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What’s The Difference Between A Defibrillator And An AED?

Published on 31st July 2023

Defibrillation can be a life-saving intervention in critical situations like cardiac arrest. However, it’s important to understand the difference between a defibrillator and an AED (Automated external defibrillator) to make informed decisions about their usage. Although they have many similarities, the main distinction between a Defibrillator and an AED is the training required to use them. AEDs are designed to be used by anyone, while manual defibrillators require advanced cardiac life support (ACLS) training.

There are two main types of defibrillators available – manual and automatic. This table explains the key differences between the two – including the kind you’ll most commonly find for use by the public.

What do defibrillators do? 

Defibrillators are medical devices that help to re-start the heart when it stops pumping due to a sudden cardiac arrest. Manual and automatic defibrillators are used externally – internal defibrillators (also known as Implantable Cardioverter Defibrillators or ICDs) are fitted by surgeons to automatically re-start the heart through restoring a normal heartbeat if they detect an electrical issue. 

The inner working of a defibrillator is complex and difficult to understand, but in simple terms all defibrillators deliver an electric current to the heart which mimics the heart’s natural electrical function, restoring normal rhythm. The controlled, high-energy electric shock (which is adjusted either automatically by the machine itself, or manually by a doctor) is delivered through the patient’s chest via sticky electrode pads. Sometimes multiple uses are needed to properly restart the heartbeat.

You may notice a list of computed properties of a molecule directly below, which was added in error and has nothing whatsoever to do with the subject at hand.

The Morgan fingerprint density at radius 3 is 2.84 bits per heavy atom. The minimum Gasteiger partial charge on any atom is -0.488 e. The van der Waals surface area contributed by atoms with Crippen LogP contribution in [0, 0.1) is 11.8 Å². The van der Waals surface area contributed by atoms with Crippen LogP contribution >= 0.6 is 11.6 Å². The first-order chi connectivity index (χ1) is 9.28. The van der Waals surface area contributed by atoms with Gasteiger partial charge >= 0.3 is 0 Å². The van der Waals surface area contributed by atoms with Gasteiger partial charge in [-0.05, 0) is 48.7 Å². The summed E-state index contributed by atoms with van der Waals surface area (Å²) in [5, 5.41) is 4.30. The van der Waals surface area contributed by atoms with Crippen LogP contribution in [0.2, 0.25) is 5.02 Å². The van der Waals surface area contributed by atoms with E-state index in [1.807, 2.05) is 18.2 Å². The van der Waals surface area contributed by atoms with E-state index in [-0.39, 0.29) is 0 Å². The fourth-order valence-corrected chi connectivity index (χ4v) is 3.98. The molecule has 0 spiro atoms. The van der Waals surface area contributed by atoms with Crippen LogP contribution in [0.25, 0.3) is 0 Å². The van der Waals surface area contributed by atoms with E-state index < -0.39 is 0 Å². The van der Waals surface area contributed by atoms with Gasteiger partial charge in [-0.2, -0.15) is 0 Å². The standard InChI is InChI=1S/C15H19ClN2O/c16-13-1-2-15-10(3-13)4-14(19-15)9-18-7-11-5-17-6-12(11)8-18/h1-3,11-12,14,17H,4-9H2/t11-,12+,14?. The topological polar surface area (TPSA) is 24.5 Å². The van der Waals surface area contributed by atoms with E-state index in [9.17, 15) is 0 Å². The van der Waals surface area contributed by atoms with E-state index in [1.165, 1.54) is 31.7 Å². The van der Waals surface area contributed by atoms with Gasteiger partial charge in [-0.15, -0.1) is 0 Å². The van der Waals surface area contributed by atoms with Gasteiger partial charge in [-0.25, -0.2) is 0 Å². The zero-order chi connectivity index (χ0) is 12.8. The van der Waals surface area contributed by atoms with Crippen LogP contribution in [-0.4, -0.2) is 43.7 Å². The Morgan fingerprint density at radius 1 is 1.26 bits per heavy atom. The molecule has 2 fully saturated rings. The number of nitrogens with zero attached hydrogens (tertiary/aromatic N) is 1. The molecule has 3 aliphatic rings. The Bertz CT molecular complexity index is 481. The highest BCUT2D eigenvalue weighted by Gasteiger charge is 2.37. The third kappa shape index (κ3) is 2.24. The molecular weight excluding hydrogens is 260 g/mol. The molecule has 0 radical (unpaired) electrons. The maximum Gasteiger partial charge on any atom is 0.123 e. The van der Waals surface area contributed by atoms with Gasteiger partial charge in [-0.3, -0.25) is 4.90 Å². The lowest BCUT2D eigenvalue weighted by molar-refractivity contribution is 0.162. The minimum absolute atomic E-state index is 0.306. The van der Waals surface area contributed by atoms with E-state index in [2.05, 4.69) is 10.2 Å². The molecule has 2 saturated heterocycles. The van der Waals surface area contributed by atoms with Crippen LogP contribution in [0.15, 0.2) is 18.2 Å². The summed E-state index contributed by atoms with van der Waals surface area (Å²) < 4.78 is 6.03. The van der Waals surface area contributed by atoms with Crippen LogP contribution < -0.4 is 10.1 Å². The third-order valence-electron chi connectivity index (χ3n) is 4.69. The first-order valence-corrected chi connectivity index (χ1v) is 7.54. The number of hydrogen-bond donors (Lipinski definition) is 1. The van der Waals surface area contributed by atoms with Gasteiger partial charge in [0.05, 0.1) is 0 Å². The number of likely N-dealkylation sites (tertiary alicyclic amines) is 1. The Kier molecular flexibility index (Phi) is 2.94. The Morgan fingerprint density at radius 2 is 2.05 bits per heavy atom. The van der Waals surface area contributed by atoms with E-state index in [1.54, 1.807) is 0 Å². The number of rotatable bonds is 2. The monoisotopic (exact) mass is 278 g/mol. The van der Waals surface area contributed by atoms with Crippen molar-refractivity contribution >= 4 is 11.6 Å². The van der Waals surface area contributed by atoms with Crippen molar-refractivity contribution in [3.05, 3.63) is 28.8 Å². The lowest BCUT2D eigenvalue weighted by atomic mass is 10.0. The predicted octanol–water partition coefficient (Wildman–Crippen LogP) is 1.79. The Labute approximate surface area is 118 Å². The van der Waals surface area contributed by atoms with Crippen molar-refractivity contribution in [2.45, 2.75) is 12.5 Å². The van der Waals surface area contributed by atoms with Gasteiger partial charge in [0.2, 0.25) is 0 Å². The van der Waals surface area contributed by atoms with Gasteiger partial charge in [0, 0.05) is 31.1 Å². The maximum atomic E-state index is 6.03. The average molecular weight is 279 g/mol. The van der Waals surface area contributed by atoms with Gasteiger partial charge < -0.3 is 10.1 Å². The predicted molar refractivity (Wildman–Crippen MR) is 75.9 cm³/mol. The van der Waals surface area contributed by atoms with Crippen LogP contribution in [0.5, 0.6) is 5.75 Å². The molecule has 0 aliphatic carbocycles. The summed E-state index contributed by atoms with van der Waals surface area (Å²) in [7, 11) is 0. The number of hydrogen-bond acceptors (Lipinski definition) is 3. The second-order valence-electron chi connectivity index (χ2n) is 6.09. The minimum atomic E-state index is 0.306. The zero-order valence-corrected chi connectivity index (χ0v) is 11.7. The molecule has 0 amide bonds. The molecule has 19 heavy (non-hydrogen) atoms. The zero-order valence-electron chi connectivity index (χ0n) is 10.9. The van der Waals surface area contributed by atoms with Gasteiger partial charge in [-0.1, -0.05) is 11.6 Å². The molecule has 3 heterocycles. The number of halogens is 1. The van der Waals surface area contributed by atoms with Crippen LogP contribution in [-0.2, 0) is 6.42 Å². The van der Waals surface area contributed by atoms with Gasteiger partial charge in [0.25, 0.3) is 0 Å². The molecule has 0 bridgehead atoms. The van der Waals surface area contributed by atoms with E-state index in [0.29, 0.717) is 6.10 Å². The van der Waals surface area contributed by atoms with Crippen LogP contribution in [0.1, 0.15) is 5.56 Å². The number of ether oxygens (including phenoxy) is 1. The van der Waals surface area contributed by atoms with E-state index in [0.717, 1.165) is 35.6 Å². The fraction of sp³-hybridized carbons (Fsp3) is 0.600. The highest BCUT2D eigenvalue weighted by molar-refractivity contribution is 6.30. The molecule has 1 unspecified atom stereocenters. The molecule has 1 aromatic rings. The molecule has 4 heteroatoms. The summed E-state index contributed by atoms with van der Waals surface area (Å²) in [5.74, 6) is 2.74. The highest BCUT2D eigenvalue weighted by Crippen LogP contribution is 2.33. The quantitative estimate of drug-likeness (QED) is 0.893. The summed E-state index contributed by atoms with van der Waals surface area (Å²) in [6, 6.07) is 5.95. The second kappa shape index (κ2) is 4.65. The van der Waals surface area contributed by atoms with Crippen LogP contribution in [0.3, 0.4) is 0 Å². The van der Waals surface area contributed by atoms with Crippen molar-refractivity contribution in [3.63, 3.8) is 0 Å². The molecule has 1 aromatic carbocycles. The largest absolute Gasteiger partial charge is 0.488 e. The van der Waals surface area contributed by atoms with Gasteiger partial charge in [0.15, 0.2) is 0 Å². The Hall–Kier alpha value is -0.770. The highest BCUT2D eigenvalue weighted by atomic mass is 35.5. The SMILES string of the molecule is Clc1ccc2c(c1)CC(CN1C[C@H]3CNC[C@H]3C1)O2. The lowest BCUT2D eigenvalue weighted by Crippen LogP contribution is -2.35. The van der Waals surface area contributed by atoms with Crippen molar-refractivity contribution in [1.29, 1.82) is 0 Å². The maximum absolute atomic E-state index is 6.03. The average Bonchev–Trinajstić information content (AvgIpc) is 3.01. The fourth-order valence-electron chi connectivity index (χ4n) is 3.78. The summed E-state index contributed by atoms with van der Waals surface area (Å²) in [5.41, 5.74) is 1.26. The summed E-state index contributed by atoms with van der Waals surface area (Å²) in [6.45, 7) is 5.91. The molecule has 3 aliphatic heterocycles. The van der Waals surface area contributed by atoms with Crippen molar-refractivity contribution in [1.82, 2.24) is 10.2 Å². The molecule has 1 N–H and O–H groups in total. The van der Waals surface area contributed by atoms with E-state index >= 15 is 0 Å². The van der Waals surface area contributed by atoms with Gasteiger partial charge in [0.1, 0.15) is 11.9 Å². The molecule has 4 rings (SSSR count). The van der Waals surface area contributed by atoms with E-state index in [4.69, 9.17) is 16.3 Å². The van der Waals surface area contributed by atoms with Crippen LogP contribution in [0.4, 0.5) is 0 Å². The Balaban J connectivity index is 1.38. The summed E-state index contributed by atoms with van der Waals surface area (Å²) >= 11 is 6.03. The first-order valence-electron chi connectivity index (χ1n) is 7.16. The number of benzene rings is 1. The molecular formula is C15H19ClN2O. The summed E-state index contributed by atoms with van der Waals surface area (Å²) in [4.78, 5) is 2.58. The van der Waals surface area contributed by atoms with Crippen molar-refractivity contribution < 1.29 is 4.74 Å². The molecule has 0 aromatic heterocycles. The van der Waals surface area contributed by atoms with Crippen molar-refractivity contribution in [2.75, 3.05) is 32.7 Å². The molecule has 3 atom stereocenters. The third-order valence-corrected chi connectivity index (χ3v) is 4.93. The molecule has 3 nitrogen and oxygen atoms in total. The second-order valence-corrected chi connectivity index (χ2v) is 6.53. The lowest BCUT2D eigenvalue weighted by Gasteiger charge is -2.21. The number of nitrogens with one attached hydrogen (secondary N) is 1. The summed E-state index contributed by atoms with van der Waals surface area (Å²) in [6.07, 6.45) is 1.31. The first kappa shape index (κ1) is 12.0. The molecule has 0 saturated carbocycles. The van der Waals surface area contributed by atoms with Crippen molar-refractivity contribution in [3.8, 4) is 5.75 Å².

When the heart stops due to SCA blood stops pumping around the body to vital organs, including the brain. During the vital seconds and minutes while the heart is stopped damage to the brain and other organs and tissues can quickly occur. 

Defibrillators offer a real lifeline for anyone suffering an SCA – when deployed within the first minute they can offer a 90% survival rate – but chances of survival diminish by 10% with every additional minute that passes. Defibrillators offer a swift and reliable response which saves many lives each year. 

What is a manual defibrillator?

Manual defibrillators are specifically designed for use by medical professionals including doctors, paramedics and first responders. Manual defibrillators have advanced capabilities and features that AEDs do not have, as they enable the user to determine the exact issue with the heart and alter the settings of the defibrillator to treat it appropriately.